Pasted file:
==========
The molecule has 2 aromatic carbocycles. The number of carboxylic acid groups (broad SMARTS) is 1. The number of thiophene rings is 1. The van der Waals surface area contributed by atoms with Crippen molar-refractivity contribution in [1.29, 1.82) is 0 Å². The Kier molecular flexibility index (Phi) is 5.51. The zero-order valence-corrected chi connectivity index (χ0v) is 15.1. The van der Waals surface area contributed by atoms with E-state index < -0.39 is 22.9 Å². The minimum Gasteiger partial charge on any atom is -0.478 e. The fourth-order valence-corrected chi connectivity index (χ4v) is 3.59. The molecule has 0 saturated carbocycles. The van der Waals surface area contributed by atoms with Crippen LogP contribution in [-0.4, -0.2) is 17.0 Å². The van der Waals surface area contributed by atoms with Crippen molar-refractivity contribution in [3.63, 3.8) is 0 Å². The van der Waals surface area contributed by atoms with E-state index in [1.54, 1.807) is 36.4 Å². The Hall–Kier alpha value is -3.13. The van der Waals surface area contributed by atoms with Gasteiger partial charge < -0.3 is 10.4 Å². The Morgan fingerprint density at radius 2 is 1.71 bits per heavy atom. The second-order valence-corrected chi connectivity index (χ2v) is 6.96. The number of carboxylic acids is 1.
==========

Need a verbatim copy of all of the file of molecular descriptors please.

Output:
The molecule has 2 aromatic carbocycles. The number of carboxylic acid groups (broad SMARTS) is 1. The number of thiophene rings is 1. The van der Waals surface area contributed by atoms with Crippen molar-refractivity contribution in [1.29, 1.82) is 0 Å². The Kier molecular flexibility index (Phi) is 5.51. The zero-order valence-corrected chi connectivity index (χ0v) is 15.1. The van der Waals surface area contributed by atoms with E-state index < -0.39 is 22.9 Å². The minimum Gasteiger partial charge on any atom is -0.478 e. The fourth-order valence-corrected chi connectivity index (χ4v) is 3.59. The molecule has 0 saturated carbocycles. The van der Waals surface area contributed by atoms with Crippen LogP contribution in [-0.4, -0.2) is 17.0 Å². The van der Waals surface area contributed by atoms with Crippen molar-refractivity contribution in [3.63, 3.8) is 0 Å². The van der Waals surface area contributed by atoms with E-state index in [1.54, 1.807) is 36.4 Å². The Hall–Kier alpha value is -3.13. The van der Waals surface area contributed by atoms with Gasteiger partial charge < -0.3 is 10.4 Å². The Morgan fingerprint density at radius 2 is 1.71 bits per heavy atom. The second-order valence-corrected chi connectivity index (χ2v) is 6.96. The number of carboxylic acids is 1.